How empty plastic bottles can help cyclone-prone Bangladeshi neighbours save lives
Communities in Bangladesh’s cyclone-prone coastal areas have been learning practical skills, such as making life jackets and rafts from empty plastic bottles, to help them prepare for and reduce the effects of catastrophic storms. Tearfund’s worldwide network of churches and partners is working to equip people like Juliet and her community with the tools and techniques that they need to prepare for the effects of the climate crisis.
50-year-old Juliet was trained through her local church, by Christian development agency Tearfund’s local partner, World Concern Bangladesh, to help her community prepare for extreme climate events. She was motivated by the destruction wreaked by a previous cyclone: ‘We were speechless seeing the unparalleled power of nature,’ she said. Now she shares her knowledge in her village in the low-lying coastal Kalapara Upazila area, via weekly meetings, house-to-house visits and phone calls.
Juliet, who has become known as a ‘friend of the community’ says: ‘Our preparation starts in April or May. We repair the plinths our houses sit on and tie the houses with rope so that wind cannot blow them away. We keep some money ready, store dry food and collect candles in case of electricity failure.’ They also hold practice drills and allocate community duties, such as early warning methods, search and rescue, first aid, and damage assessment, in advance. Ward Disaster Management Committees are trained to identify larger projects such as keeping raised roads, connecting communities to cyclone shelters, in good repair.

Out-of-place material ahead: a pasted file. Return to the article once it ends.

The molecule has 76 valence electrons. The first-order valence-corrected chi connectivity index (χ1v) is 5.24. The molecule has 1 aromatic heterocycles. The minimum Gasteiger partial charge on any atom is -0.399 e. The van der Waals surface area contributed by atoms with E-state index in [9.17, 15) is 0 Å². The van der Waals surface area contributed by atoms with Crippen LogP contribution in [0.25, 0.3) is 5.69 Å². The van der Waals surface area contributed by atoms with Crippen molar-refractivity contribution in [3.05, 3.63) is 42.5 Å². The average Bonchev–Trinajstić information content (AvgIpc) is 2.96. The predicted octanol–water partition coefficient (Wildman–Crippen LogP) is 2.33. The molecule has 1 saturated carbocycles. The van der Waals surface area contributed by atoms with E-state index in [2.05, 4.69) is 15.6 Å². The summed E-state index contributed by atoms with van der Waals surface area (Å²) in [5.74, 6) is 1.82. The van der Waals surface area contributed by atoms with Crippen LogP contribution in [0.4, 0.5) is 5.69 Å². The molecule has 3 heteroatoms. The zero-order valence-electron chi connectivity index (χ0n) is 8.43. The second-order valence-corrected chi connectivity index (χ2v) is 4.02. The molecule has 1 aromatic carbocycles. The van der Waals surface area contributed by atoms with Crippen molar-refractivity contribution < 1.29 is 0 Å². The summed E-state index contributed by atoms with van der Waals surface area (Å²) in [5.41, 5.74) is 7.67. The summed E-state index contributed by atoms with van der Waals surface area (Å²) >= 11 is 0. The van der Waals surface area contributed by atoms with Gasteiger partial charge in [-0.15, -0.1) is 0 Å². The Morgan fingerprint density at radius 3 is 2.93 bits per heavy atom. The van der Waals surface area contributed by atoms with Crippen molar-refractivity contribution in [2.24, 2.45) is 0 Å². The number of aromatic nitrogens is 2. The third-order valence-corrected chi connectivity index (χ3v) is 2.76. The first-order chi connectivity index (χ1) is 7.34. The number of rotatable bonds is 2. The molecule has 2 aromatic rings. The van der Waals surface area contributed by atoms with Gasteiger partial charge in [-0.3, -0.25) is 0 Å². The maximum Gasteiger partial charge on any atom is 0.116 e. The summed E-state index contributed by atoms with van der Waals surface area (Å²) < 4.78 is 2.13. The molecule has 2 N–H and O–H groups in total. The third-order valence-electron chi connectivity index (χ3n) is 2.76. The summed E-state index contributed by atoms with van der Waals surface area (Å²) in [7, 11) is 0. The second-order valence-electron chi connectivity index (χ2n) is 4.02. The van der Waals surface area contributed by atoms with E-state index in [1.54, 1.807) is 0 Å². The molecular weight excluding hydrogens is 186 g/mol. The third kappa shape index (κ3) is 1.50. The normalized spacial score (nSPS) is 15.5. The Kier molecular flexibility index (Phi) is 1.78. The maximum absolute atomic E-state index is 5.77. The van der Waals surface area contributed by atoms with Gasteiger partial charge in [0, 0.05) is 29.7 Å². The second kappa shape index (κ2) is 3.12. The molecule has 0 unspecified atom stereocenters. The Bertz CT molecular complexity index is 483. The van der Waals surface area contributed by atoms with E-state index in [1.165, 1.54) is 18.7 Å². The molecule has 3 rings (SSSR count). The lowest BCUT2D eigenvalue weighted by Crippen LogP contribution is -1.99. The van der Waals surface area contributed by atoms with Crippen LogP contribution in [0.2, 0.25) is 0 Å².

Children are very vulnerable to drowning during flooding or tidal surges, so Tearfund’s training helps people like Juliet teach the community to make life jackets. Freely-available empty plastic bottles are recycled for this purpose, and the resulting jackets are lightweight for ease of use by the children. Rafts for adults are made from plastic drums. Families also learn to store household items and important documents safely from floods, often by burying them underground, and to make emergency portable stoves for cooking in a crisis.
When a storm is approaching, preparations ramp up, and children put on their plastic bottle life jackets. A lesson from Juliet in hair braiding can also be a life saver: Bengali women grow their hair very long, sometimes to their toes, and it can get snagged on trees or debris during storms. This is known to be a cause of death during cyclones so simply teaching and helping each other to braid and cover the hair reduces the hazard.
‘Everyone needs a Juliet in their lives,’ comments Tearfund’s Head of Church and Supporter Engagement Ruth Tormey. ‘She’s the kind of good neighbour you want in a crisis, but more importantly she puts the time and effort in before a crisis hits, by taking advantage of Tearfund’s training, to help prepare her community to literally weather the storms.’
Sanjeev Bhanja, Tearfund’s Disaster Management Lead for Asia, says: ‘The climate crisis is very real and people in communities like Juliet’s are already suffering. They face more frequent and more intense hazards, such as cyclones, flooding of agricultural land with salt water, rising sea levels and coastal erosion. They risk being pushed back into poverty, so Tearfund’s task is to help them prevent their hard work being washed away.’